Feeling good about my progress with War Stories at the moment. I was getting tied up with layout and flavour when I didn’t actually have the core mechanics nailed down. I set to writing up a skeletal rules document this weekend. Having it bare bones helped me to see a few things that were obscured before. I’m now confident of where I’m headed and how to get there.
Really gratified (and somewhat surprised) to see that my Adventure Environment for 13th Age has been downloaded nearly 600 times since release early this year. Given that I got it out there six months before the game itself became publicly available, I’m kind of expecting it to keep going now a wider audience is there.
Obligatory link. http://rpgtreehouse.files.wordpress.com/2009/06/knee-deep.pdf
Now, it is free, and under the fair use/fan policy I’m going to keep it that way, but I wonder how many I would have shifted if I had charged for it? My guess is that I’d lose 80% of that number if I’d charged even a pound. On a Pay What You Want basis? Who knows.
My game is called War Stories for now. Only because I can’t think of anything that alliterates with Sten guns. It’s a straight ahead WW2 game, with the rather unique twist in that it contains absolutely no zombies at all.
The central conceit is this. D&D came from Chainmail, a fantasy miniatures wargame. D&D is (still) essentially a wargame at it’s heart, but with all the cool RP stuff layered on top of that. It has people who fight, people who are skilled, people who support, and people who control the situation.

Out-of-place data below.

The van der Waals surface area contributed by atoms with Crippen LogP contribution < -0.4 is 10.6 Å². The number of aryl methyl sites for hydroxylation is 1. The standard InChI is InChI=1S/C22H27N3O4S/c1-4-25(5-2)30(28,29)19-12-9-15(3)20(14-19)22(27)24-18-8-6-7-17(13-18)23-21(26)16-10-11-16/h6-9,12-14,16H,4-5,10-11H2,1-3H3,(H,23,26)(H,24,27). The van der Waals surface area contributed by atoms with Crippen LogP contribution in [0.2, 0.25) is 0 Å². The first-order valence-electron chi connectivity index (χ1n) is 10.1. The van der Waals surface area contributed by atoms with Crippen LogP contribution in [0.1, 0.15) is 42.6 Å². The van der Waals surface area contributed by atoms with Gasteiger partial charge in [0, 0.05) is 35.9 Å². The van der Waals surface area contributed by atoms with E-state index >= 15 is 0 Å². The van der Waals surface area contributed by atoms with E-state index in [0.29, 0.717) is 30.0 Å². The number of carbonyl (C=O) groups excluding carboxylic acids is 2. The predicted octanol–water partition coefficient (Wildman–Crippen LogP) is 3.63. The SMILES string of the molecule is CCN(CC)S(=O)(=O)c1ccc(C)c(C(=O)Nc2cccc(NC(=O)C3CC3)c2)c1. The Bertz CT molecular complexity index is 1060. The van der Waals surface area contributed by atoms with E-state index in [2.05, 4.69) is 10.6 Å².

I’m Baz Stevens. I go by the name Baz King on the internet. It’s an old story, ask me about it at a Con.
I’ve been roleplaying since the first big flush of D&D in the late 70s, and have been the GM pretty much since then. There aren’t many games I haven’t owned or played in that time.
The very concept of initiative seems to be hard coded into gaming. To play a game without it feels unusual. I like it, and want to see it used in my War game, but I also want to keep bookkeeping for the GM to an absolute minimum.
To do this I’ve started experimenting with using different systems in my regular fantasy game. This is perhaps the simplest hack I’ve ever been able to pull off. The initiative roll sits quietly in the mechanics, and with the increasing prevalence of cyclic initiative (you do it once and keep the results all the way through the conflict) it’s almost invisible in the game as a whole.